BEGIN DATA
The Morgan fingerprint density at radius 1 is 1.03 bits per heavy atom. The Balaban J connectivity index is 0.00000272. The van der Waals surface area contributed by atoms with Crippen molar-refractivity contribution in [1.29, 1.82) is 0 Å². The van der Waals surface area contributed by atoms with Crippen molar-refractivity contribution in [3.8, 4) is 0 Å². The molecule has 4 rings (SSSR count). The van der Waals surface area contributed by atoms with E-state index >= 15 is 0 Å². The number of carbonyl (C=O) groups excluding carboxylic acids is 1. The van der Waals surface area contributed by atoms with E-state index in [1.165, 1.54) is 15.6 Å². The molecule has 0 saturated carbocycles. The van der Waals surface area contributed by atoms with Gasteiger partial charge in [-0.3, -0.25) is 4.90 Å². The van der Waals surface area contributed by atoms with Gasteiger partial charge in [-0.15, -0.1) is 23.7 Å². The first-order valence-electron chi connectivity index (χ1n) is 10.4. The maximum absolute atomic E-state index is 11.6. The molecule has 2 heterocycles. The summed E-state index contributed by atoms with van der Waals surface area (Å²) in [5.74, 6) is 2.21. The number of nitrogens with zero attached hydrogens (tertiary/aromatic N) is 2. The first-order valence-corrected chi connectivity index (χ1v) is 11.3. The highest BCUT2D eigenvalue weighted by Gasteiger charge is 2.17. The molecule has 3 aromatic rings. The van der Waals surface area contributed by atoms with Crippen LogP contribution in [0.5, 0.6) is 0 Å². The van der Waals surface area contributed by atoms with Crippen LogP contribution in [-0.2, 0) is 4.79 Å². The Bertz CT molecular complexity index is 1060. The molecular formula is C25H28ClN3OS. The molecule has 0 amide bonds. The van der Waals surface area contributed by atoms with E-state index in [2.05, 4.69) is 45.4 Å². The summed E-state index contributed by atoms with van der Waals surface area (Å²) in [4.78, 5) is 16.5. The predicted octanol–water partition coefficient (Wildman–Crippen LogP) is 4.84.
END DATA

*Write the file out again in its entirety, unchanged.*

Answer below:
The Morgan fingerprint density at radius 1 is 1.03 bits per heavy atom. The Balaban J connectivity index is 0.00000272. The van der Waals surface area contributed by atoms with Crippen molar-refractivity contribution in [1.29, 1.82) is 0 Å². The van der Waals surface area contributed by atoms with Crippen molar-refractivity contribution in [3.8, 4) is 0 Å². The molecule has 4 rings (SSSR count). The van der Waals surface area contributed by atoms with E-state index >= 15 is 0 Å². The number of carbonyl (C=O) groups excluding carboxylic acids is 1. The van der Waals surface area contributed by atoms with E-state index in [1.165, 1.54) is 15.6 Å². The molecule has 0 saturated carbocycles. The van der Waals surface area contributed by atoms with Gasteiger partial charge in [-0.3, -0.25) is 4.90 Å². The van der Waals surface area contributed by atoms with Gasteiger partial charge in [-0.15, -0.1) is 23.7 Å². The first-order valence-electron chi connectivity index (χ1n) is 10.4. The maximum absolute atomic E-state index is 11.6. The molecule has 2 heterocycles. The summed E-state index contributed by atoms with van der Waals surface area (Å²) in [5.74, 6) is 2.21. The number of nitrogens with zero attached hydrogens (tertiary/aromatic N) is 2. The first-order valence-corrected chi connectivity index (χ1v) is 11.3. The highest BCUT2D eigenvalue weighted by Gasteiger charge is 2.17. The molecule has 3 aromatic rings. The van der Waals surface area contributed by atoms with Crippen LogP contribution in [0.5, 0.6) is 0 Å². The van der Waals surface area contributed by atoms with Crippen LogP contribution in [-0.2, 0) is 4.79 Å². The Bertz CT molecular complexity index is 1060. The molecular formula is C25H28ClN3OS. The molecule has 0 amide bonds. The van der Waals surface area contributed by atoms with E-state index in [2.05, 4.69) is 45.4 Å². The summed E-state index contributed by atoms with van der Waals surface area (Å²) in [4.78, 5) is 16.5. The predicted octanol–water partition coefficient (Wildman–Crippen LogP) is 4.84.